David is the Startup Advocate for the City of Seattle's Office of Economic Development where he supports tech startups through the StartupSeattle program. In his role, he also helps to lead the TechHire initiative for the Seattle region, which aims to connect women, people of color, and the formerly incarcerated with training and jobs in the tech industry, and was started by President Obama in 2015.
David’s passion is facilitating resource-constrained communities learning, creating, and sharing of knowledge, tools, and materials to create feasible, culturally relevant opportunities for upward economic mobility. Previously, David lead Technology Access Foundation's (TAF) efforts to engage students and teachers in interdisciplinary exploration of STEM (Science, Technology, Engineering, and Math) in the context of today’s social and global issues. During David's time at TAF, he helped to launch a makerspace, create a tech startup accelerator for Middle School students, led students on immersive learning trips across the world to places like Costa Rica, Silicon Valley, and Japan, and many other project-based learning STEM education experiences. Microsoft News featured his work with TAF in their #DoMore campaign. In the past, he has worked as a Software Design Engineer in Test at Microsoft and a Mac Genius at Apple.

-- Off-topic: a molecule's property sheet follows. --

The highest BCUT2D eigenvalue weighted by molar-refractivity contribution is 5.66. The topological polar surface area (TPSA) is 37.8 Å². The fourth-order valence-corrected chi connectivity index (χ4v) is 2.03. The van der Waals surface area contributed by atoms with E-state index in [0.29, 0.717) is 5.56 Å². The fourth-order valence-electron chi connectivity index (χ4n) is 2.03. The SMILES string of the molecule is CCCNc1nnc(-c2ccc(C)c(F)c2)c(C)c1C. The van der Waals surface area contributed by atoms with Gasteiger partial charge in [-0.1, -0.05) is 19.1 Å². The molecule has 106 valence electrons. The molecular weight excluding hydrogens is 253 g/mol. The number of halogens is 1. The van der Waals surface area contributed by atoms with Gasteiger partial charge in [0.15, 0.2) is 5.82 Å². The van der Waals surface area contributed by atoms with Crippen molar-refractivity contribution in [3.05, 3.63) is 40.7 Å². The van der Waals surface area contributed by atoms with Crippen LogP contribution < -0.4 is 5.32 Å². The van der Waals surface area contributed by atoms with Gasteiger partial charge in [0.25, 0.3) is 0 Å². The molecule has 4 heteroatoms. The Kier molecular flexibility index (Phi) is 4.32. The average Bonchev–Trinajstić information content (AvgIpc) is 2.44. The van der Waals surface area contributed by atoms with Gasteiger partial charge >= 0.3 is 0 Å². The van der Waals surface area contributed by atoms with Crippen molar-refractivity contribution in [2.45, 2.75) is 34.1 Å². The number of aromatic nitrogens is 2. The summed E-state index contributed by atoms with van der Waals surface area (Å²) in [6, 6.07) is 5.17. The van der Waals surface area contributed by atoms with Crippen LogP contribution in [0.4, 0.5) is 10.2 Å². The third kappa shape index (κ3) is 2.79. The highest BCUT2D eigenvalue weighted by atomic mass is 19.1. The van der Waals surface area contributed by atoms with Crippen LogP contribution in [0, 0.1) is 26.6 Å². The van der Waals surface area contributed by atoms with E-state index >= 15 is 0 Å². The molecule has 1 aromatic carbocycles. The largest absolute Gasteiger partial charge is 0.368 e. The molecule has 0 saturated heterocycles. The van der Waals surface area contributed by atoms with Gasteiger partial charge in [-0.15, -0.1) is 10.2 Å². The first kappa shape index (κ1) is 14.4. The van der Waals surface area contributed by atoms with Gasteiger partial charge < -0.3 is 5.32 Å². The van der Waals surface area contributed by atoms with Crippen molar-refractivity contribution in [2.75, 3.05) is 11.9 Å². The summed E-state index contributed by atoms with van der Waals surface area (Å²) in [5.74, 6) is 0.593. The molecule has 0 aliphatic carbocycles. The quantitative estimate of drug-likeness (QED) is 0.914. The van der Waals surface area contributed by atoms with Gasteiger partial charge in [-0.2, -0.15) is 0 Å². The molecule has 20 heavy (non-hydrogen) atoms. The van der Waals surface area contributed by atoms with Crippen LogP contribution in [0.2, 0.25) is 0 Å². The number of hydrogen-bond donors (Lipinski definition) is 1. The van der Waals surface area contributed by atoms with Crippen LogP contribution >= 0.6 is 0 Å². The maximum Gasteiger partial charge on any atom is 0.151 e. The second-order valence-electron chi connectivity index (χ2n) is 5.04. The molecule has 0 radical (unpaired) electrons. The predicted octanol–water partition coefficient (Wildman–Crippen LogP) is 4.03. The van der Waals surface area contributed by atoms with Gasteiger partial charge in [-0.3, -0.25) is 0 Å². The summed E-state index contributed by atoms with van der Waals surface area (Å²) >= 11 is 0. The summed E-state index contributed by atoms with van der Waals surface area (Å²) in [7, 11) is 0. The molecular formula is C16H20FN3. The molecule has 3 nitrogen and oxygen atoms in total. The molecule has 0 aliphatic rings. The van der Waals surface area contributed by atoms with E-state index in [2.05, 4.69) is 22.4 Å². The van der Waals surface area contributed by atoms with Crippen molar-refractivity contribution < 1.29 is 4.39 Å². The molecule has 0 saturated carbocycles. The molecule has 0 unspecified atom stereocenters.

In 2016, David participated in the second cohort of Harvard Business School’s Young American Leaders Program, and was also given the first “Heroes In the Movement” Award by the National Urban League. In 2015, David received the “Making a Difference in Technology” Award from the University of Michigan Black Alumni. The same year, he was also a finalist for “Geek of the Year” at the Geekwire Awards, amongst other notable finalist like Paul Allen, the co-founder of Microsoft. David helped create Hack the Central District, or Hack the CD, an annual event that takes place in Seattle and showcases the latest in design, entrepreneurship, and technology from people of African descent around the world. Hack the CD won the 2015 “Best Tech Idea” from the Seattle Weekly. For his work with Hack the CD, David was also listed as “Seattle’s 51 Most Influential” by Seattle Magazine in 2014.
In addition to civic participation, David also is constantly working on personal and professional development. He is currently a graduate student in the University of Washington’s Human Centered Design and Engineering Master’s Program, and a 2013 alumni of Leadership Tomorrow.